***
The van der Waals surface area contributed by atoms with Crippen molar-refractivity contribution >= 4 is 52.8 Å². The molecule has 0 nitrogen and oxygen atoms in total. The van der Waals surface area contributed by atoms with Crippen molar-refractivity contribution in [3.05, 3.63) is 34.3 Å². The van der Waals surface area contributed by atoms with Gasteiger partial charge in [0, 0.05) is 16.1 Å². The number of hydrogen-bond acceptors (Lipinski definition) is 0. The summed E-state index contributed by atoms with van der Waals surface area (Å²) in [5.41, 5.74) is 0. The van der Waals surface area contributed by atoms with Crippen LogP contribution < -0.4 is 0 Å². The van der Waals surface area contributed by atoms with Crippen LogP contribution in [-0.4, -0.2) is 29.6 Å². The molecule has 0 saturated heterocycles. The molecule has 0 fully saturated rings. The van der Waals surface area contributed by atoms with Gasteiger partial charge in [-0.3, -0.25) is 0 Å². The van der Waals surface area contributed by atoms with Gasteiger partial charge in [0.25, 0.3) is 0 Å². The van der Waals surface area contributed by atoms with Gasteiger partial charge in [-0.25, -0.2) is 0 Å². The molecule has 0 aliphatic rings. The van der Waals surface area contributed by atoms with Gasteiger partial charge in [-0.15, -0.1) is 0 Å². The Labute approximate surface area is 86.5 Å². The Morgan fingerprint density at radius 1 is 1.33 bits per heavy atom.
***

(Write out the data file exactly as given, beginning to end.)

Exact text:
The van der Waals surface area contributed by atoms with Crippen molar-refractivity contribution >= 4 is 52.8 Å². The molecule has 0 nitrogen and oxygen atoms in total. The van der Waals surface area contributed by atoms with Crippen molar-refractivity contribution in [3.05, 3.63) is 34.3 Å². The van der Waals surface area contributed by atoms with Gasteiger partial charge in [0, 0.05) is 16.1 Å². The number of hydrogen-bond acceptors (Lipinski definition) is 0. The summed E-state index contributed by atoms with van der Waals surface area (Å²) in [5.41, 5.74) is 0. The van der Waals surface area contributed by atoms with Crippen LogP contribution < -0.4 is 0 Å². The van der Waals surface area contributed by atoms with Crippen LogP contribution in [-0.4, -0.2) is 29.6 Å². The molecule has 0 saturated heterocycles. The molecule has 0 fully saturated rings. The van der Waals surface area contributed by atoms with Gasteiger partial charge in [-0.3, -0.25) is 0 Å². The van der Waals surface area contributed by atoms with Gasteiger partial charge in [0.25, 0.3) is 0 Å². The van der Waals surface area contributed by atoms with Gasteiger partial charge in [-0.25, -0.2) is 0 Å². The molecule has 0 aliphatic rings. The van der Waals surface area contributed by atoms with Gasteiger partial charge in [-0.15, -0.1) is 0 Å². The Labute approximate surface area is 86.5 Å². The Morgan fingerprint density at radius 1 is 1.33 bits per heavy atom.